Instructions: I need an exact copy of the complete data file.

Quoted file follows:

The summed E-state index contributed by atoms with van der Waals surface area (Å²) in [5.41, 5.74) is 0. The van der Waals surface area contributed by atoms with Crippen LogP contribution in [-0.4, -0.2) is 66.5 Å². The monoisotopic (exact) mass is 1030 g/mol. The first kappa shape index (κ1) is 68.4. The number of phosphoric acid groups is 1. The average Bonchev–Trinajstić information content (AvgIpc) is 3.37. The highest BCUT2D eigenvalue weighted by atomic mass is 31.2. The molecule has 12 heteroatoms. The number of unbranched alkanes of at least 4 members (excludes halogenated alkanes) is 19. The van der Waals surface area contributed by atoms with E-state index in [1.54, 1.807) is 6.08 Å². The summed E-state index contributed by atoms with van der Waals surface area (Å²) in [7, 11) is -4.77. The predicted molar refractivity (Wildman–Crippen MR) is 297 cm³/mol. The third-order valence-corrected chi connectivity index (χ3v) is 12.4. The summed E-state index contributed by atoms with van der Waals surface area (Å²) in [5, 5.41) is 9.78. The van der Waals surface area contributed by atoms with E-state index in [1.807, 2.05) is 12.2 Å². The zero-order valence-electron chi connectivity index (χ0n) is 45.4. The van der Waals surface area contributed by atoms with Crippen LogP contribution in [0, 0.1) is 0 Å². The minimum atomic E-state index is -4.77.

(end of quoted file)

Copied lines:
The summed E-state index contributed by atoms with van der Waals surface area (Å²) in [5.41, 5.74) is 0. The van der Waals surface area contributed by atoms with Crippen LogP contribution in [-0.4, -0.2) is 66.5 Å². The monoisotopic (exact) mass is 1030 g/mol. The first kappa shape index (κ1) is 68.4. The number of phosphoric acid groups is 1. The average Bonchev–Trinajstić information content (AvgIpc) is 3.37. The highest BCUT2D eigenvalue weighted by atomic mass is 31.2. The molecule has 12 heteroatoms. The number of unbranched alkanes of at least 4 members (excludes halogenated alkanes) is 19. The van der Waals surface area contributed by atoms with E-state index in [1.54, 1.807) is 6.08 Å². The summed E-state index contributed by atoms with van der Waals surface area (Å²) in [7, 11) is -4.77. The predicted molar refractivity (Wildman–Crippen MR) is 297 cm³/mol. The third-order valence-corrected chi connectivity index (χ3v) is 12.4. The summed E-state index contributed by atoms with van der Waals surface area (Å²) in [5, 5.41) is 9.78. The van der Waals surface area contributed by atoms with E-state index in [1.807, 2.05) is 12.2 Å². The zero-order valence-electron chi connectivity index (χ0n) is 45.4. The van der Waals surface area contributed by atoms with Crippen LogP contribution in [0, 0.1) is 0 Å². The minimum atomic E-state index is -4.77.